Middle Market Musings: Practice Trumps Theory

I had the chance yesterday to meet with CEO of a middle market manufacturer in Chicago. The meeting reminded me about everything that is good about the middle market. The focus on execution; the scrappiness; the sense of ownership; the penny pinching -- they all combine in good middle market companies to make Spend Management a top priority, even when the management team is not familiar with such terms as "Six Sigma" or "strategic sourcing" (or even the phrase "Spend Management," for that matter). For me, the middle market's focus on execution rather than jargon is so refreshing. But focus and attitude are only part of the elements that make these organizations so receptive to the concept of Spend Management. Knowledge concentration and interest at the top is another. Every time I speak with a middle market CEO, he can almost always roll-off his top 5-6 suppliers. And he can probably tell you about their performance, flexibility and pricing history as well. Try getting this level of detail from the CEO of a Fortune 1000 organization!

At first, a middle market CEO will probably tell you that his firm is sourcing at a world-class level. And given his involvement in vendor negotiations, there's a good chance (on a headcount basis) that they are world-class given the incredibly limited resources of the procurement team, and the CEO's direct focus on cost reduction and cost containment. But once you begin to introduce how areas such as low cost country sourcing, reverse auctions, target costing, and optimization could have on their top spend categories, their ears perk up, and they will often admit that there are opportunities they've been leaving on the table. I've found that middle market CEOs are hungry for knowledge, and even more ravenous at the prospects of saving money, given that a dollar saved in purchasing typically means a dollar more in their kid's college fund. And there's nothing theoretical about that!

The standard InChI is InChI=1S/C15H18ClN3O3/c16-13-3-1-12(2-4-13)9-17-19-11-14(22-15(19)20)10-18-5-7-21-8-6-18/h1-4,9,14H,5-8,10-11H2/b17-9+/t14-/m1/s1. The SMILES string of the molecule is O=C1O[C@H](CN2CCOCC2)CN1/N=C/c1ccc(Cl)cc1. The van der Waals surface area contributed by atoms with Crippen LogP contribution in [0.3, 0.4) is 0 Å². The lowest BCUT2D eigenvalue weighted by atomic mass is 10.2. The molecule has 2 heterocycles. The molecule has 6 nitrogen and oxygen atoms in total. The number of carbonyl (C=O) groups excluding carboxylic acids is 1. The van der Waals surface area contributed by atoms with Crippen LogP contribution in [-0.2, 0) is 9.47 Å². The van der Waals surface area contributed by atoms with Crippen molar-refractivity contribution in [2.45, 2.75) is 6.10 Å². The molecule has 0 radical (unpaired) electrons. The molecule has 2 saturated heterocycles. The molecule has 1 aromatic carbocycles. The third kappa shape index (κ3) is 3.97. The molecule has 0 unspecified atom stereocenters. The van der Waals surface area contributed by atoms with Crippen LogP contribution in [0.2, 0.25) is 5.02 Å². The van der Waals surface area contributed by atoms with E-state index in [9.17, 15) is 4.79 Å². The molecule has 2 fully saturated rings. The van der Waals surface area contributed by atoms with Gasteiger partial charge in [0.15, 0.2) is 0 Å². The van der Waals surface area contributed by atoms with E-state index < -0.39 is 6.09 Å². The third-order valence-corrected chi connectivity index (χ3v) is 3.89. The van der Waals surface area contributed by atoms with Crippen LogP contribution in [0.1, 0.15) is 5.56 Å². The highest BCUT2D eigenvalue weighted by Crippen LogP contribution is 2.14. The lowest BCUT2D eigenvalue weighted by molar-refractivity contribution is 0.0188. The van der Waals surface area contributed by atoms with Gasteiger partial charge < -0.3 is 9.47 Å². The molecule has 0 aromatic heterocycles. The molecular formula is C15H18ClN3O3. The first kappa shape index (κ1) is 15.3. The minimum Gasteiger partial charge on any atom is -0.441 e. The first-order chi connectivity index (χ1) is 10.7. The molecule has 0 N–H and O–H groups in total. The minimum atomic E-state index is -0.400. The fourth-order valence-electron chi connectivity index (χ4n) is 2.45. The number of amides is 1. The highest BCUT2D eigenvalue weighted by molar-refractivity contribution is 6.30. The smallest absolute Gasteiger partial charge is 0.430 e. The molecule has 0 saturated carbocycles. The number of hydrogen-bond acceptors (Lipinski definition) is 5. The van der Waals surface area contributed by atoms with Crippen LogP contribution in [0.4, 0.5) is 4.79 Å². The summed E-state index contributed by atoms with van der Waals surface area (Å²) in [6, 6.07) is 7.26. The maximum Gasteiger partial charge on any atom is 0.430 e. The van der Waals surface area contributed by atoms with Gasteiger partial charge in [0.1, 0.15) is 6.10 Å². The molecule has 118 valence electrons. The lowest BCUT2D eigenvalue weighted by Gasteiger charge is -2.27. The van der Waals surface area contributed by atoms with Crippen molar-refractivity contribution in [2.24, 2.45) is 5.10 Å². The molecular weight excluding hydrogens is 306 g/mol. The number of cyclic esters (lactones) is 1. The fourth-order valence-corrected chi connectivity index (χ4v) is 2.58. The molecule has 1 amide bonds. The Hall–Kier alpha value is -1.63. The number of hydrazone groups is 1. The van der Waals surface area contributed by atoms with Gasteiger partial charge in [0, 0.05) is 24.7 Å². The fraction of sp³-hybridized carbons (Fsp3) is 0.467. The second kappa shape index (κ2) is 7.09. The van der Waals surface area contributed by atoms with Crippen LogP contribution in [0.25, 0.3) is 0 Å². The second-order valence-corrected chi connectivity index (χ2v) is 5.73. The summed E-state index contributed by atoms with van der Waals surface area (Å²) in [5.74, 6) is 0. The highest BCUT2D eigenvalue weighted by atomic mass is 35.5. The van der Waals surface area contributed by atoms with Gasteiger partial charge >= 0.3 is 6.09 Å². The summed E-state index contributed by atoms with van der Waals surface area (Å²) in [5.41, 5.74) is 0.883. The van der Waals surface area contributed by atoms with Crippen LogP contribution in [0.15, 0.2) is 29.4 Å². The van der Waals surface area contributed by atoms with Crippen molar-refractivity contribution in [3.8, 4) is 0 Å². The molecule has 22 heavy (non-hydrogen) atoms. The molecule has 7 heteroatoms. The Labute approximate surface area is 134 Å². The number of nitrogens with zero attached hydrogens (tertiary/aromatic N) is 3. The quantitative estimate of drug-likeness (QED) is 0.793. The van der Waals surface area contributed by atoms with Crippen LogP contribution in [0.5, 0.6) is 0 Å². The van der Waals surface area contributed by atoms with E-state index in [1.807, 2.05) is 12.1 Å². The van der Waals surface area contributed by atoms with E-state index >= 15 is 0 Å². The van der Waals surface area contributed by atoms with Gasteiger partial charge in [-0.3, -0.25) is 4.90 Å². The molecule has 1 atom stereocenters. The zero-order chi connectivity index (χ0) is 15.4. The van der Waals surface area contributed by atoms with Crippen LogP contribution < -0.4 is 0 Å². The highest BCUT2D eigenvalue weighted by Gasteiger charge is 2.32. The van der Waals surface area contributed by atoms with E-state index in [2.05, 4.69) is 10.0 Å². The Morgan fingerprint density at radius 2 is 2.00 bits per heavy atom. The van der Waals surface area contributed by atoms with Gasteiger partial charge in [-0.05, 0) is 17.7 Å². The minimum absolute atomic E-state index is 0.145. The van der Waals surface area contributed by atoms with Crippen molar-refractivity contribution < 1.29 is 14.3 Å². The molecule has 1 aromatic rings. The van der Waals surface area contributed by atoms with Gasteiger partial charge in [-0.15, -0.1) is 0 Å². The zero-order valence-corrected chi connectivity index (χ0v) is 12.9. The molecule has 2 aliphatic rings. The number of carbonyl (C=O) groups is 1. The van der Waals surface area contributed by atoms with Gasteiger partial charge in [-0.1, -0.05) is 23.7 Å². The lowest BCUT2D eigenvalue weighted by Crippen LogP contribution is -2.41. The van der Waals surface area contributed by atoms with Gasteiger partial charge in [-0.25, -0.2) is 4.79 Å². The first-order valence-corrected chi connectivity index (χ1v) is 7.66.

Jason Busch

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